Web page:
Principal Cast : Ben Affleck, Uma Thurman, Aaron Eckhart, Paul Giamatti, Colm Feore, Peter Friedman, Michael C Hall, Ivana Millicevic, Kathryn Morris, Joe Morton.
Synopsis: What seemed like a breezy idea for an engineer to net him millions of dollars, leaves him on the run for his life and piecing together why he’s being chased.
For the best part of a decade, cult favourite director John Woo had tried to carve a niche for himself in Hollywood, having arrived from his native Hong Kong to make Hard Target in 1993, with Jean Claude Van Damme. Despite a series of blockbuster successes – notably Face/Off and the inescapably overblown Mission Impossible II, Woo’s Hollywood career never reached the heights his acclaim from his homeland afforded him. Broken Arrow as mildly successful, and Windtalkers was met with very mediocre reviews and box-office. 2003’s Paycheck, starring Ben Affleck, was the last of six films he would make in America, and off the back of this messy, incredibly dumb sci-fi actioner, you can see how seeking a return home might have felt appropriate at the time.
Affleck plays Michael Jennings, a “reverse engineer” who takes apart technology and develops competing inventions for big companies, the key to the film being that after he’s completed his work he has his memory erased so he can’t recall doing what he did. It’s a silly conceit but it plays into the Woo wheelhouse of morally grey protagonists forced to confront some Greater Good, and Paycheck’s deus ex machina is certainly one head-scratching leap in logic and plausibility. It’s a nonsense, this film, and Woo, together with screenwriter Dean Georgaris, ask a lot from the viewer in overcoming a distinct lack of verisimilitude. Throw in Aaron Eckhart and Colm Feore as the film’s Bad Guys and Uma Thurman as the unlikely romantic sidebar – weirdly, Thurman and Affleck have absolutely zero chemistry on-screen, which makes their love a real chore to endure – and you have a halfway decent cast all eyeing off that Face/Off style zaniness audiences went bananas for. But Eckhart ain’t no Nic Cage, and Affleck ain’t peak 90’s John Travolta; Paycheck by name, paycheck by nature I suspect, because the whole film feels a lot like John Woo is simply going through the motions.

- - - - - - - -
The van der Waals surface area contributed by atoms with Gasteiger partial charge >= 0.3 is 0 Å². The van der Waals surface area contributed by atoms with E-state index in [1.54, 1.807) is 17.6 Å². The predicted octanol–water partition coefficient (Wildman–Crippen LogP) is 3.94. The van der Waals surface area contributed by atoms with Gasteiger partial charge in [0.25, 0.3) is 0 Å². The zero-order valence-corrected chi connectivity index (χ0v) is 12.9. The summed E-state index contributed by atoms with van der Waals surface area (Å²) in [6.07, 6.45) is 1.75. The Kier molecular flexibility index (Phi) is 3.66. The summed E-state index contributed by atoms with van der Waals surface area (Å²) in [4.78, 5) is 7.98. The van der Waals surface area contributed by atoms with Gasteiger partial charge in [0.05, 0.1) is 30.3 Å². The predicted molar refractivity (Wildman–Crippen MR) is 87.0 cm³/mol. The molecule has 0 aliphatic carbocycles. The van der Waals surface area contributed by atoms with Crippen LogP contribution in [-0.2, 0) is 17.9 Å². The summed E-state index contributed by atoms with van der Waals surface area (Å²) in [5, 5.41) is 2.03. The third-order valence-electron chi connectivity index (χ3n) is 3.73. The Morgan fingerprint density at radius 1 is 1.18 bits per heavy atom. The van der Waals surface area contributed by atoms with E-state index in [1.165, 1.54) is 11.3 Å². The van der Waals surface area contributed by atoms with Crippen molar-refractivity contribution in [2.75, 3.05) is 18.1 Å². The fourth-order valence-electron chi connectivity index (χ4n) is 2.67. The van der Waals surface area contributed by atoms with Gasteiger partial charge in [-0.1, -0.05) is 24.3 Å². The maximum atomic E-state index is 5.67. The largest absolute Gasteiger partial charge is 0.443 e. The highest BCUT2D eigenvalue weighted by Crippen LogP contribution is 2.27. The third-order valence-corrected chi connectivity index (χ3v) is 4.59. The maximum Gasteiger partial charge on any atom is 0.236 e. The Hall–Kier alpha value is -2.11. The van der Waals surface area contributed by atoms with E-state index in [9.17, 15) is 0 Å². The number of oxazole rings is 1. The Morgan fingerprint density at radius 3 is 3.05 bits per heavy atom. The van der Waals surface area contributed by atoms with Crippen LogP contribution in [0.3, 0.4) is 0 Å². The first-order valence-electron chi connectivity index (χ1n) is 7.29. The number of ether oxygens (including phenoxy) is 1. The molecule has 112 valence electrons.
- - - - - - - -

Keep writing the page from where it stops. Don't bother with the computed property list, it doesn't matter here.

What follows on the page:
The great director’s flair for action is evident but it’s obvious to all his heart isn’t in it. The action beats here are dopey, listless things that are all show but little go. Woo’s trademark motif of a dove flying through shot is hamfistedly jammed into a laughably inane climactic moment, which really does lampoon not only his own work but the pompous Hollywood machine. The widescreen editing, camerawork and heaving lifting done by Affleck to convince us this is a character and story worth following will be the litmus test for any viewer seeking a diversion from the trials of life, but I’d suggest Paycheck probably won’t give you the respite you require. It’s a very, very average movie: a great little time waster that’s stupidly funny and too easily lampooned, but will while-away a lazy, undemanding Sunday afternoon.